Autumn is probably a favourite time to learn how to crochet. The days are getting cooler, and there are less outdoor activities to take part to stay active. So, it can be quite cosy to cuddle up with some yarn and a hook to start crocheting. Also, it’s much easier to find inspiration to start a new project, since you’re heading towards the festive season.
First, you need to work out which method is best for both your hand and the crochet hook. The efforts to juggle between the pen and the knife method seem tedious, but once you become accustomed to your chosen method – there is just the slipknot to tackle!
BACK TO BASICS WITH CROCHET:
*Note all crochet techniques are in UK Terms*
The instructions given through all the crochet methods here are from a right-hander’s perspective, but if you are left-handed, simply switch the techniques around.
1. With your right hand, hold the hook between your thumb and index finger (5cm/2in) away from the tip of the hook. At the same time, rest your thumb on the flat area (thumb rest) of the hook, with your index finger touching the flat area on the back of the hook.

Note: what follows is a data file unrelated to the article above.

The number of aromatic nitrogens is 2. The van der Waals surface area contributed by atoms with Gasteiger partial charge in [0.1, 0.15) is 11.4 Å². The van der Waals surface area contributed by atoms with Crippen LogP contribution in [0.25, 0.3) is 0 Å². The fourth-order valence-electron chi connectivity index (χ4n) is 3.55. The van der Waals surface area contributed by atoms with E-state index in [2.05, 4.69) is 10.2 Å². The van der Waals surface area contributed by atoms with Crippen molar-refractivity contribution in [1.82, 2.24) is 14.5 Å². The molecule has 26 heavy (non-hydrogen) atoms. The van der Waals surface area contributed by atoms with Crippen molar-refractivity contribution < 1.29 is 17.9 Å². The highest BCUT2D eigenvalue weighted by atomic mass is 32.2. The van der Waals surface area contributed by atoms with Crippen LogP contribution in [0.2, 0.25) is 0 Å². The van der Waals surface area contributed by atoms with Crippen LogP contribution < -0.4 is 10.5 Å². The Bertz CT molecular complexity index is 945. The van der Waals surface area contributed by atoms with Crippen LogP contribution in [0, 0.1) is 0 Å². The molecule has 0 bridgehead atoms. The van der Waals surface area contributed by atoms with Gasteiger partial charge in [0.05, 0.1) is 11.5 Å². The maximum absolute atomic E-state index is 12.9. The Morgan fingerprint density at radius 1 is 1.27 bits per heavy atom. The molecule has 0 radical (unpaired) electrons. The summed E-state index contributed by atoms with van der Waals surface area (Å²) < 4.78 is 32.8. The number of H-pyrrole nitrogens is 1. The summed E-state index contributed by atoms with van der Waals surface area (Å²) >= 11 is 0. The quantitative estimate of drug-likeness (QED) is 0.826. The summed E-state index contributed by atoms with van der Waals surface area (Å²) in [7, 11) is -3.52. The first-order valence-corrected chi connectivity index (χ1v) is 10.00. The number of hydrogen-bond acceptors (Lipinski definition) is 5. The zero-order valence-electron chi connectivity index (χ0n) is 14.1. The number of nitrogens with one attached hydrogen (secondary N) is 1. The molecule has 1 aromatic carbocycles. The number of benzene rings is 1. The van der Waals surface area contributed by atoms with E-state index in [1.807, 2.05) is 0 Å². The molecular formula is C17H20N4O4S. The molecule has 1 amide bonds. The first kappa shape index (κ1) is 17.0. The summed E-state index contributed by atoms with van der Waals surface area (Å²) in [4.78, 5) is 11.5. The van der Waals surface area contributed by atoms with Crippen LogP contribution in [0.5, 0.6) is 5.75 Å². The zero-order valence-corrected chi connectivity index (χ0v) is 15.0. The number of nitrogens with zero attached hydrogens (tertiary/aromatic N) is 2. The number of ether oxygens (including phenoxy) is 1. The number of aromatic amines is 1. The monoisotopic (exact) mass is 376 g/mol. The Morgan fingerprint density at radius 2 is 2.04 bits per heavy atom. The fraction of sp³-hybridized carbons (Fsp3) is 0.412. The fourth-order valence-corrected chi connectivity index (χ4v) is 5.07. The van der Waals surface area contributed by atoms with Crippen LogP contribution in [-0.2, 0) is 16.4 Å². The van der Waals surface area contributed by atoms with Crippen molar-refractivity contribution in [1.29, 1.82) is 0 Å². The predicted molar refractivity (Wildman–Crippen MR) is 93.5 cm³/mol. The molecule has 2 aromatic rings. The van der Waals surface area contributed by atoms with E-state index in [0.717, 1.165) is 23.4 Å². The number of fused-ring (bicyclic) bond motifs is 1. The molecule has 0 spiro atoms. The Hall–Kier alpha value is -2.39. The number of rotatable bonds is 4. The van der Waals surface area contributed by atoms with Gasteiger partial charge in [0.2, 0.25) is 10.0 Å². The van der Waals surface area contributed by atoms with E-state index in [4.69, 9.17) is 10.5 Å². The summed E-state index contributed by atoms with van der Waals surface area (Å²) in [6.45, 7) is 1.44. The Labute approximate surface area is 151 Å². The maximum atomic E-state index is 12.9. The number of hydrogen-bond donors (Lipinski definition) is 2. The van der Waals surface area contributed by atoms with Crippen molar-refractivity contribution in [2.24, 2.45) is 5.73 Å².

2. Hold the hook like a pen (5cm/2in) away from the tip of the hook. Then rest your thumb on the flat area (thumb rest). At the same time, stretch your middle finger slightly forward along the shank towards the tip. Rest your index finger on the flat area on the back for a steady grip.
How to make a slipknot?
Once you have found your method – you are ready to crochet. The slipknot is a basic stitch that forms the initial stitch to make a foundation chain (the foundation chain is a string of loops that helps to keep the crochet stitches together).
1. Using the long yarn end (ball of yarn) to make a ring, with the shorter yarn end sitting beneath the long yarn end (Fig. 1).
2 – 4. With the hook – go through the ring, and draw the long yarn end into the middle of the ring. Bringing the long yarn upward to form one large loop on the hook (Fig. 2-4).
5 – 6. Keep holding the hook while using your left/right fingers to pull both strands of yarn downwards to make the loop smaller. Then tighten the knot on the hook by pulling only the long yarn end. One slipknot made (Fig. 5-6).
Holding the yarn and hook together may feel awkward at first, but it will become easier if you crochet on a regular basis.
Try using different crochet methods until you develop your ways of holding the hook.